I am the doting aunt to six nephews and two nieces, plus countless other "honorary" nieces and nephews, through friends. So I know a thing or two about kids, and how difficult it can be to get them to eat the food that you make them. It's enough to pull your hair out getting them to eat anything with the slightest hue to it, aka anything not from the bread and pasta family. So without trying to overhaul your child's palate, keeping in mind that you choose your battles wisely, here are my no-nonsense three ways to attempt to impart some nutritional value to their otherwise empty food diets.
1. ADD SEEDS
Hemp, chia, flax, pumpkin, sunflower, and sesame are excellent sources of omega-3 fatty acids, protein, (beneficial) fat, fiber, calcium and other minerals. And pomegranate seeds are rich in antioxidants, vitamin C, B5, and fiber, too!
Add chia seeds to: yogurt, cottage cheese, smoothies, oatmeal, pancake or any baked goods mix, PB&J sandwich, pudding, and anything else that's wet and mushy in texture.
Add hemp, flax (you can buy these ground so they are even less detectable), and other seeds to: smoothies, oatmeal, whole grain flake cereal & granola, pancake mix, as well as most entrees and soups. Sesame add a nice flavor to stir fry, provided your child eats this, or avocado toast! Yum, avocado....
2. MAKE SMOOTHIES
These are a great way to combine tons of healthful ingredients, quickly, with minimal preparation involved. And they are great to share together, after school or afternoon activities, with leftovers for another day. You can adjust ingredients based on taste & preferences, but I LOVE how many super-foods I can cram in a smoothie without my taste buds having a clue. Here's my favorite go-to; I promise it tastes like a decadent, sweet treat:
CREAMY BERRY-CHOCO SMOOTHIE
½ frozen banana (peel and freeze spotted/brown bananas to be stored & used for smoothies; I always have a supply)
2 scoops of your favorite chocolate or vanilla protein powder (watch sugar content! Contact me if you'd like some recommendations on brands)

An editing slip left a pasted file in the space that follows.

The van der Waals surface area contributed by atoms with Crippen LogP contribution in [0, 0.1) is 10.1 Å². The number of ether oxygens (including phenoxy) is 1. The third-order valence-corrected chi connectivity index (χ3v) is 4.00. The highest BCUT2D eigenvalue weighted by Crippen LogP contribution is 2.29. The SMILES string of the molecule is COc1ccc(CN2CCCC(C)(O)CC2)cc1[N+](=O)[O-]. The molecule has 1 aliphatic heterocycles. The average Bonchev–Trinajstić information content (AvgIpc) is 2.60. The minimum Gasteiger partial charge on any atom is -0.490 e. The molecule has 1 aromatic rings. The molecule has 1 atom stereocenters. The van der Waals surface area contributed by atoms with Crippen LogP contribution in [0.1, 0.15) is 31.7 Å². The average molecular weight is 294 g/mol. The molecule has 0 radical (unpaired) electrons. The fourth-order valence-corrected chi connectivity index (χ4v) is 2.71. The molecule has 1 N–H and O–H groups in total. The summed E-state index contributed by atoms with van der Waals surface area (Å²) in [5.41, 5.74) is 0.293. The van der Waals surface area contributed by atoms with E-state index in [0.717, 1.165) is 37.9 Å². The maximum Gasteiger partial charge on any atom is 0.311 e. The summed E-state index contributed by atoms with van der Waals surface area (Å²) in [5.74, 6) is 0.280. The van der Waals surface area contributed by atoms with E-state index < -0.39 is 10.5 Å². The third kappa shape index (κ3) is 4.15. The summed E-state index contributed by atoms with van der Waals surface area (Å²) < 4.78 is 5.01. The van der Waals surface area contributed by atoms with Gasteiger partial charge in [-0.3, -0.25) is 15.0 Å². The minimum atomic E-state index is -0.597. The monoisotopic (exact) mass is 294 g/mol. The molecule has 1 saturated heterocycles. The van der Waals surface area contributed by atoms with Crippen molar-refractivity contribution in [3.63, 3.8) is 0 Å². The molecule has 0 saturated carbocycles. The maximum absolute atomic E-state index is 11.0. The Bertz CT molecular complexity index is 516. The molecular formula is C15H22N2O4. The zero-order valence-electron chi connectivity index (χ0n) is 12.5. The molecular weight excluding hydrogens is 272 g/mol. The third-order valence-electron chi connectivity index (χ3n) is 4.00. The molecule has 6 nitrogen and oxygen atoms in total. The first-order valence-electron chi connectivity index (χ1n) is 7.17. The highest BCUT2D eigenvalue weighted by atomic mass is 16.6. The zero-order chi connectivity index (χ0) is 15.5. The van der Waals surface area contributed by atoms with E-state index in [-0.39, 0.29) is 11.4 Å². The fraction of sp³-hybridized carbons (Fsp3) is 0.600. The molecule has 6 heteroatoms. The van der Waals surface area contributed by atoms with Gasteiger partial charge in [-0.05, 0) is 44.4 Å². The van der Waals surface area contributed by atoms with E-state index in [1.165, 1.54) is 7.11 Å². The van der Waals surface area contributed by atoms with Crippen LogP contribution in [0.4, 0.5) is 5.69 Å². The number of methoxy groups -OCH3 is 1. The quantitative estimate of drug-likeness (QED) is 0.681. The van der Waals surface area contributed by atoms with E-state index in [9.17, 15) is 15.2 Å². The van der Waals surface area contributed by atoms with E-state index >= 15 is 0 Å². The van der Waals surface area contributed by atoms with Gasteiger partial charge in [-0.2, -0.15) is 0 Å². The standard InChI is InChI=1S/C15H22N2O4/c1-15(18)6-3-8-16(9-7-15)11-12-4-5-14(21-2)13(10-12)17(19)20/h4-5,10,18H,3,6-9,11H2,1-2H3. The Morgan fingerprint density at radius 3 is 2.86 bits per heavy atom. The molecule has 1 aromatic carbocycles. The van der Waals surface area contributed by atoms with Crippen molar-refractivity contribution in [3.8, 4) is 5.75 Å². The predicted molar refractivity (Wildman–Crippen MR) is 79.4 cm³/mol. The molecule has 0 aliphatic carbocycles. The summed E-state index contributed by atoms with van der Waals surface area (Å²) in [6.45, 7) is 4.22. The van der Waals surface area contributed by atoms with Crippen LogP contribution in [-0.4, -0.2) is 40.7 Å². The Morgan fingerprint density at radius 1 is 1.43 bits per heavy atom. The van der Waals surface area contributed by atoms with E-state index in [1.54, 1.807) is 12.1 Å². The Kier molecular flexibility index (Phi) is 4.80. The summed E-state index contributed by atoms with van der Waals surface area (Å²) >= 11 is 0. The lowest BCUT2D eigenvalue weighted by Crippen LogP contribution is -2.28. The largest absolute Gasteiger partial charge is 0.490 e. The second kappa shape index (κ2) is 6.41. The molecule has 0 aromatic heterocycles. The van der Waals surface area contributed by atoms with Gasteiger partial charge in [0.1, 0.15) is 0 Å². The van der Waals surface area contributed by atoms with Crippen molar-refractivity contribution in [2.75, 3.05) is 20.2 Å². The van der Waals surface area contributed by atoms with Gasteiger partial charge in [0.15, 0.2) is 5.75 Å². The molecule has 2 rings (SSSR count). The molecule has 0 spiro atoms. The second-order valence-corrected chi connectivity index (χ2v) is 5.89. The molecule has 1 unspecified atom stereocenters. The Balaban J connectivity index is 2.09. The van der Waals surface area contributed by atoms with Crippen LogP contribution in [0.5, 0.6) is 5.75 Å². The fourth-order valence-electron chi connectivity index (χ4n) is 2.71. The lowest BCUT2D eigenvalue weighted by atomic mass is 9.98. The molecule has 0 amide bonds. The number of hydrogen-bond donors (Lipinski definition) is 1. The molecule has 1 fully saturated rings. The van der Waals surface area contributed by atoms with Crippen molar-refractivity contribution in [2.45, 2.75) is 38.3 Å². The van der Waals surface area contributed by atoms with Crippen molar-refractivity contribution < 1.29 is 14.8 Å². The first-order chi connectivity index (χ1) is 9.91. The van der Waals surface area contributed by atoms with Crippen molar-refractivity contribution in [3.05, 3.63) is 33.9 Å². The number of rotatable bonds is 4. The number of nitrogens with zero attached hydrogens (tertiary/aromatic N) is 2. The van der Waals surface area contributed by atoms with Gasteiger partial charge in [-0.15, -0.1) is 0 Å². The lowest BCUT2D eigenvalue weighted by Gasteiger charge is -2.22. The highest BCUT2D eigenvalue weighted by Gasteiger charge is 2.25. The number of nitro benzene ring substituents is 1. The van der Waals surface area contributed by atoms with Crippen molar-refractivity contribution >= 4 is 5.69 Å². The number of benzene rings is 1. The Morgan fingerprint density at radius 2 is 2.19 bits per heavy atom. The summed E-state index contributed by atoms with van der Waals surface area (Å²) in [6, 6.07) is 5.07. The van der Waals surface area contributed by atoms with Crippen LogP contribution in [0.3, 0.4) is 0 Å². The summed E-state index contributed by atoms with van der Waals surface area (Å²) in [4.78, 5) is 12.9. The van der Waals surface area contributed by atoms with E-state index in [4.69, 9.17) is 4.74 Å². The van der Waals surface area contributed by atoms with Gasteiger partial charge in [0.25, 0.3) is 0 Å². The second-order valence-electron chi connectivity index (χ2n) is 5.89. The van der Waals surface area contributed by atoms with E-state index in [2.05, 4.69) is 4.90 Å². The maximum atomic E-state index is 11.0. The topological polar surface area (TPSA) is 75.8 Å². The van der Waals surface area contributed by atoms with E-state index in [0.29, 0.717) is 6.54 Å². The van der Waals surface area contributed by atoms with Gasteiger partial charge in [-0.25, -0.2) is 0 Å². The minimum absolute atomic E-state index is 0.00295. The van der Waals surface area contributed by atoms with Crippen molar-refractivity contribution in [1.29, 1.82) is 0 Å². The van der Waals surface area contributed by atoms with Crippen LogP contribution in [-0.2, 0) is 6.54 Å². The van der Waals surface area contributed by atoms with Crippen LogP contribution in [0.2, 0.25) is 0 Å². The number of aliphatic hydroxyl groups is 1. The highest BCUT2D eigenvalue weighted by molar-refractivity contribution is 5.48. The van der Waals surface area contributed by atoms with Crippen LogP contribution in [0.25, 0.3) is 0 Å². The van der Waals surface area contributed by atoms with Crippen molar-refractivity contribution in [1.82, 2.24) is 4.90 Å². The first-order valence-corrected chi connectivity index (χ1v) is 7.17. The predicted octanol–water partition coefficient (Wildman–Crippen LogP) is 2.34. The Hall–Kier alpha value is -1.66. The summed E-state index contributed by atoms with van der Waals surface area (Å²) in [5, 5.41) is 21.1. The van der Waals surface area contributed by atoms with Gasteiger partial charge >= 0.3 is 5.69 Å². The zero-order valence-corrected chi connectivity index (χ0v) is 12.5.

2 heaping handfuls of spinach
1 tbsp chia seeds
1 tbsp hemp seeds
1 tbsp of any other supplement powders you like to add, like spirulina, maca, cacao (if you have questions about these, please contact me, and we can chat about which ones might be right for you)
2 tsp of cinnamon (or more, if you like it)
1 cup frozen berries (blueberries preferred, but blackberries, strawberries, & raspberries are great too) **Make sure to always buy organic berries (they’re cheaper frozen), since they get loaded with pesticides.
1 cup nutmilk (cashew/coconut/almond/hemp, etc.), add more or some water, if you need more liquid
3. BATCH-COOK ONCE A WEEK
It’s impossible to find the time or energy to cook well-composed meals every night. To maintain sanity and feel good about your family’s nutrition, prepare meal components on Sunday (or whatever day works for you), and use a pressure cooker for convenience. Store in glass airtight containers, and make different bowls each night. Each bowl should have a healthy dose of vegetables rich in nutrients and fiber, a starchy vegetable or grain if you like, with lean protein & think of fat as a condiment (oil, avocado, etc.). When you have these components prepared, you'll be less inclined to heat up those "organic" chicken nuggets and "natural" brand mac & cheese, which, let's face it, is still just mac & cheese. Here are some sample bowl components: